On January 25, 2015, the press release heading read – ECB announces expanded asset purchase programme. The ECB had decided to ramp up its quantitative easing (QE) program by adding “the purchase of sovereign bonds to its existing private sector asset purchase programmes in order to address the risks of a too prolonged period of low inflation”. We now have sufficient data to assess what has been going on under this program, and specifically under the public sector purchase programme (PSPP) components (one of three parts to the overall policy initiative). The conclusion is that the scheme has had very little impact on growth and inflation – which is no surprise. However, the pattern of purchases makes it clear that the ECB and the relevant National Central Banks (NCBs) have been engaged in a fiscal operation which has provided extensive debt relief to all Member States other than Greece. This is a demonstration of the European institutions once again engaging in smoke and mirrors (pretending to be operating within the ambit of the Treaties but openly doing the opposite) and behaving belligerently towards one nation (Greece) to ensure it stays subjugated.
The formal decision by the ECB was published – Decision (EU) 2015/774 of the ECB of 4 March 2015 on a secondary markets public sector asset purchase programme (ECB/2015/10), OJ L 121, 14.5.2015, p. 20. – on March 4, 2015, just prior to the purchasing program beginning (on April 2, 2015).
At the outset, the purchases totalled €60 billion per month. That level continued until March 2016.
On March 10, 2016, the ECB announced that it would increase the monthly purchases to €80 billion until at least March 2017 or:
… until the Governing Council sees a sustained adjustment in the path of inflation that is consistent with its aim of achieving inflation rates below, but close to, 2% over the medium term.
It also broadened the eligible assets to include “euro-denominated bonds issued by non-bank corporations established in the euro area”.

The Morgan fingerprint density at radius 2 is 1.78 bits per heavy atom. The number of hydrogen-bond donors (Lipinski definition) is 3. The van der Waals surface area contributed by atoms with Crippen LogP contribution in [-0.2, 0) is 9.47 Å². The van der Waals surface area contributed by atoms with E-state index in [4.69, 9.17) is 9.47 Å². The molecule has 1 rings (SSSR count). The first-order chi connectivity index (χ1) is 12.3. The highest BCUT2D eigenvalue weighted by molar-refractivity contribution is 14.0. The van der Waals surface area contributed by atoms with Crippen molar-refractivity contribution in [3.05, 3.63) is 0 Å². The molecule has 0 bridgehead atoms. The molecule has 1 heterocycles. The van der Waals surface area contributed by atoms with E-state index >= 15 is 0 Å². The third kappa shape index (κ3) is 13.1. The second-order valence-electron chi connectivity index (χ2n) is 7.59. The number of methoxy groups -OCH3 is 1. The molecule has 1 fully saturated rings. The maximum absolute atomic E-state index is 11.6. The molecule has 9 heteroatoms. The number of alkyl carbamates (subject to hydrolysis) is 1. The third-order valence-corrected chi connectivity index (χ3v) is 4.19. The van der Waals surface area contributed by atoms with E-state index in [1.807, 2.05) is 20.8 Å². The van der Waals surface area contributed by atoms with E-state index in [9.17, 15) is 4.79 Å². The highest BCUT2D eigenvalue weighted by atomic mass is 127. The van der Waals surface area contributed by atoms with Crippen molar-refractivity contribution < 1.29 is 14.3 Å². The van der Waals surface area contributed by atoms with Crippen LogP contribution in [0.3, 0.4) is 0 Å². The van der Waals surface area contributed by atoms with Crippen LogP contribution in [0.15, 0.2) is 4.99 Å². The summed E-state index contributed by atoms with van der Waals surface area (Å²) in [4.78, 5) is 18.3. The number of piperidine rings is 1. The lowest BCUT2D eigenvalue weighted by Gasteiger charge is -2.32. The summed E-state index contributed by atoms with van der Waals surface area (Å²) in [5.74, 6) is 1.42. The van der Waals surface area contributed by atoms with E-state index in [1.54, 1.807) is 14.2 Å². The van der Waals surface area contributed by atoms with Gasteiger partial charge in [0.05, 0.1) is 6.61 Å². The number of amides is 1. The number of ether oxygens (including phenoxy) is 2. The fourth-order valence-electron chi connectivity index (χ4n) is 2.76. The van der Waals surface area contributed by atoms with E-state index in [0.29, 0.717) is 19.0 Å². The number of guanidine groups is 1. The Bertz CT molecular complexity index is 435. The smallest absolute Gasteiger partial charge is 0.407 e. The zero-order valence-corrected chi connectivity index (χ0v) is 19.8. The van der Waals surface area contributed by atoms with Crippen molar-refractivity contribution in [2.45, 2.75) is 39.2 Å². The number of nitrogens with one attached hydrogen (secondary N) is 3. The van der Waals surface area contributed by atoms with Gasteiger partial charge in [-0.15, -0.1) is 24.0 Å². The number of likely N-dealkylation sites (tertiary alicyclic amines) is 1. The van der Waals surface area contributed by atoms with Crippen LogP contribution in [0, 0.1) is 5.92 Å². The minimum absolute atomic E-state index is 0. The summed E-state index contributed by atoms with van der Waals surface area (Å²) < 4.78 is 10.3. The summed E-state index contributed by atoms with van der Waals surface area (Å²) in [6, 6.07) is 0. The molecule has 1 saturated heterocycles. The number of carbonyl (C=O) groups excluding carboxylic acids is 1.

The stated aim of the Expanded asset purchase programme was to:
1. To “bring inflation back to levels in line with the ECB’s objective … closer to 2%”.
2. To help “businesses across Europe to enjoy better access to credit, boost investment, create jobs and thus support overall economic growth”.
Both aims are based on the ECBs claim that:
Asset purchase provide monetary stimulus to the economy in a context where key ECB interest rates are at their lower bound. They further ease monetary and financial conditions, making access to finance cheaper for firms and households. This tends to support investment and consumption, and ultimately contributes to a return of inflation rates towards 2%.
In this 2009 blog – Quantitative Easing 101 – I explained why these QE programs do not work to fulfill the aims specified.
1. They just swap assets – banks get reserves and the central bank gets the bond.
2. Banks are not constrained by reserves in their lending. Giving private banks more reserves does not bring credit-worthy borrowers through their doors in search of credit.
Households and business firms are reluctant to borrow at present in the Eurozone because the policy uncertainty is high, policy innovation is moribund, and the state of the economy is poor.
Unemployment remains high (astronomically so in some nations) and real GDP growth is slowing (see below).
So to think that swapping some financial assets with the private sector will do much is to disclose a failure of understanding.
QE does reduce yields (interest rates) in the maturity ranges of the assets purchased which means other rates in that range will be lower. But the cost of funds is only one consideration that is taken when firms (or households) decide on whether they will increase their indebtedness.
Overwhelmingly, the poor economic outlook (and the expected uncertain returns over the foreseeable future) are stronger constraints on borrowing as the cost of funds is reduced.
Interest rates in Europe have been low for years now and still borrowing is muted.
Growth and Inflation
Is there any evidence that the huge intervention from the ECB has altered anything important (that is, its real economy targets of growth, investment and inflation)?
The first graph show the history of real GDP growth (annual per cent) and the inflation rate for the Eurozone 19 Member States from the March-quarter 1997 to the March-quarter 2016.
To provide more focus, the next graph is a sub-sample of the previous graph starting at the March-quarter 2010. The expanded asset purchasing program began after the Eurozone inflation rate went negative in early 2015.